Five Great Reads on Evolution
November 24 is Evolution Day, commemorating the anniversary of the publication of Charles Darwin’s On the Origin of the Species on that day in 1859. In the spirit of marking such a momentous scientific discovery we suggest some of the following books.
The Selfish Gene (1976) by Richard Dawkins. Dawkins would later say he wished he’d titled this “The Immortal Gene.” Dawkins used the term ‘selfish’ gene to express a gene-centered theory of evolution as opposed to the schools that focused more on the organism and the group. Regardless what you think of the title, (or Richard Dawkins for that matter), there’s no doubt this was one of the most seminal books on gene selection and evolution ever published and it came in at #10 on The Guardian’s List of 100 Best Nonfiction Books. It recently came out in a revised 30th Anniversary Edition containing two new chapters reflecting newer findings and ideas.
The Third Chimpanzee: The Evolution and Future of the Human Animal (1991) By Jared Diamond. Diamond explores the animal origins of human behavior. He also explores how Homo Sapiens came to dominate their closest cousins the chimpanzees and why one particular group of Homo Sapiens (aka Eurasians) came to dominate all the other groups as well. In these investigations Diamond draws upon knowledge of physiology and geography arguing against the stock view of simple ‘superior genes’ theorizing that the dominant groups had certain advantages specific to their particular environments. It received the Royal Society Prize for Science Books and the Los Angeles Times Book prize as well.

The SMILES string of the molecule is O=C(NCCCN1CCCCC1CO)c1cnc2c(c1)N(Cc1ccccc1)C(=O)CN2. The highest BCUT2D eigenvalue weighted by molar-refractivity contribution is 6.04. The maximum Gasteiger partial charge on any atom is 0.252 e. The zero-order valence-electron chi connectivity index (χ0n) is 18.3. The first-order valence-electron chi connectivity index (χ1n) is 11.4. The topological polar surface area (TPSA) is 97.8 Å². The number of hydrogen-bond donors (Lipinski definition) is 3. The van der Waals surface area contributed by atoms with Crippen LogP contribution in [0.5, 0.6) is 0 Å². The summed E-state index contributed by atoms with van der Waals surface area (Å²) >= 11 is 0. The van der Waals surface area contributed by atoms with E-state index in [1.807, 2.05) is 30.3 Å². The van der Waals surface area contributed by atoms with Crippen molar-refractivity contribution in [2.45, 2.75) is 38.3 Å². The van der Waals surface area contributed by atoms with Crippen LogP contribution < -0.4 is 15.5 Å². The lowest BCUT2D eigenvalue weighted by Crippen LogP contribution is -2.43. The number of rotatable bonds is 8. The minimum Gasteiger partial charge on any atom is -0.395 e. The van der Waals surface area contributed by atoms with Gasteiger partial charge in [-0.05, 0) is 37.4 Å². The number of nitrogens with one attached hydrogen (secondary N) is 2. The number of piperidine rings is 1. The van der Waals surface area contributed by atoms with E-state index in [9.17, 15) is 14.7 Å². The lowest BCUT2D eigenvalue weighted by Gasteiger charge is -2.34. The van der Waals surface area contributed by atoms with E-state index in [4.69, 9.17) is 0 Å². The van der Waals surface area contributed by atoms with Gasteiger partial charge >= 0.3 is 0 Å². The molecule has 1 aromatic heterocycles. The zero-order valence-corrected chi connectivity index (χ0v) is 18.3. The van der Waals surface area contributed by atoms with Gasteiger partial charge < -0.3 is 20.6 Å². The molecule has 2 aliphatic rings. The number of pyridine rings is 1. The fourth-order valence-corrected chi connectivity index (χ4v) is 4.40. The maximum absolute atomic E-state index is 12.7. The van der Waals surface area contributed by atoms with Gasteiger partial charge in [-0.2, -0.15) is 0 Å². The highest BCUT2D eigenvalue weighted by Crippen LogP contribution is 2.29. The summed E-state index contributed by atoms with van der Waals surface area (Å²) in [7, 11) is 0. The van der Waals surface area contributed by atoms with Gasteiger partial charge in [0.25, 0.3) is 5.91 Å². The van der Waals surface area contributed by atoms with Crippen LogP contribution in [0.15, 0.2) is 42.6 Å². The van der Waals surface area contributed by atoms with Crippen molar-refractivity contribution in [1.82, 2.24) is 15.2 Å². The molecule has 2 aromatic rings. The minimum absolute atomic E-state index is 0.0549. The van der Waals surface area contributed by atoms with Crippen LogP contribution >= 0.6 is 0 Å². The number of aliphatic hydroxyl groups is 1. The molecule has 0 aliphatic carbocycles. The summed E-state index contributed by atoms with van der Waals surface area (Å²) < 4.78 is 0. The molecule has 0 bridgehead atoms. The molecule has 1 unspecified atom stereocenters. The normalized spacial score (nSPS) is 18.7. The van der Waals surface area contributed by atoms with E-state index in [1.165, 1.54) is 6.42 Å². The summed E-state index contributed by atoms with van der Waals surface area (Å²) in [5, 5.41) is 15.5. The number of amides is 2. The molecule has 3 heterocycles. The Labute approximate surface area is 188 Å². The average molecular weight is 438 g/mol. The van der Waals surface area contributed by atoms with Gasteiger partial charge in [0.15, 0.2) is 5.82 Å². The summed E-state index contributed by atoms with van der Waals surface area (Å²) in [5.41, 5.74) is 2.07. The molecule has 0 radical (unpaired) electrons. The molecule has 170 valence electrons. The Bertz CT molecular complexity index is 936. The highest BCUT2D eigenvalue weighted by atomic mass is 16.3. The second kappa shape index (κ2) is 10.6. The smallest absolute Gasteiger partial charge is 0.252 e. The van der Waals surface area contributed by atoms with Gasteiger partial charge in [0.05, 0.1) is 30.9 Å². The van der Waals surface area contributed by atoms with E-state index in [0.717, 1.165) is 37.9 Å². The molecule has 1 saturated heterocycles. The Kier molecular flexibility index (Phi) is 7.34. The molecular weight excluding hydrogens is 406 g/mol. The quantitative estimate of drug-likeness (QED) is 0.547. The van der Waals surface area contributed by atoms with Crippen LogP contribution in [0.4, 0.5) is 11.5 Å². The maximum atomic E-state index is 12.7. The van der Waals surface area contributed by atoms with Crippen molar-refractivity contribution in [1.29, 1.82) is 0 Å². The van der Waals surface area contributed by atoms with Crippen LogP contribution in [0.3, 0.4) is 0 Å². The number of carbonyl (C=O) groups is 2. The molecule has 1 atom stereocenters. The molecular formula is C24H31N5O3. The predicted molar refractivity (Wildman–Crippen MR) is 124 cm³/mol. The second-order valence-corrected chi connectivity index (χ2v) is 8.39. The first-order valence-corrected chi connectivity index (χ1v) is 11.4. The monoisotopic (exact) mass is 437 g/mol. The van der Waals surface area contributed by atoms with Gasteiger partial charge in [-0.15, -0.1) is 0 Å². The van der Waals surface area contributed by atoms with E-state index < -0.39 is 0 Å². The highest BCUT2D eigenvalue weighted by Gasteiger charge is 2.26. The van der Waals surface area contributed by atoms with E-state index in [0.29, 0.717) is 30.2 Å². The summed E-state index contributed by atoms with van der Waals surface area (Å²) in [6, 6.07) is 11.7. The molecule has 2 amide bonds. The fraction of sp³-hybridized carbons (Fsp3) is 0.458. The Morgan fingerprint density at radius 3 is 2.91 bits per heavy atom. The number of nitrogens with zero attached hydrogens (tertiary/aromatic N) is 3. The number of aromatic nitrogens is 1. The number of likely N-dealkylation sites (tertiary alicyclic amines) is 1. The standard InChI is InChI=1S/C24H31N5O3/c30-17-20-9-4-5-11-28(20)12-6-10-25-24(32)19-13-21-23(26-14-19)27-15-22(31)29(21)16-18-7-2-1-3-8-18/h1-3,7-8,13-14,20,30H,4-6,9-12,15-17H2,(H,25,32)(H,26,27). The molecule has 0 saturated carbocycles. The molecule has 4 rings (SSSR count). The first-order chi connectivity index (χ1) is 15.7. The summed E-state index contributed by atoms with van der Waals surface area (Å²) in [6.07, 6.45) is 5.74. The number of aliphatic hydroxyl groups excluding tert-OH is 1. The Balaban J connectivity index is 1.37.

The Beak of the Finch: A Story of Evolution in Our Time (1994) By Johnathon Weiner. The titular finches are of course are the Galapagos Finches that Darwin observed and that helped him come up with his theory of evolution. Weiner follows two modern day biologists Peter and Rosemary Grant whose research proved that if anything Darwin underestimated how powerful a force natural selection could be and how rapidly it could produce results. It won the 1995 Pulitzer Prize for General Non-fiction.
Finding Darwin’s God: A Scientist’s Search for Common Ground Between God and Evolution (2000) By Kenneth R. Miller. Miller a cell biologist and currently a professor at Brown University is also a Roman Catholic. To some this may seem like a contradiction but to Miller it isn’t. He argues that evolution does not contradict religious faith and in this book explains why. He continues the same train of thought in Only a Theory: Evolution and the Battle for America’s Soul published in 2008.
Endless Forms Most Beautiful: The New Science of Evo Devo and the Making of the Animal Kingdom (2005) By Sean Carroll. Carroll argues that evolution in animals proceeds typically by modifying the way regulatory genes control embryonic development. The regulatory genes are ancient, highly conserved genes that Carroll refers to as the “toolkit.” Both Discover magazine and USA Today named it one of the best science books of the year and it was a finalist for the Los Angeles Times Book Prize (Science and Technology) and the National Academy of Science’s Communication Award.
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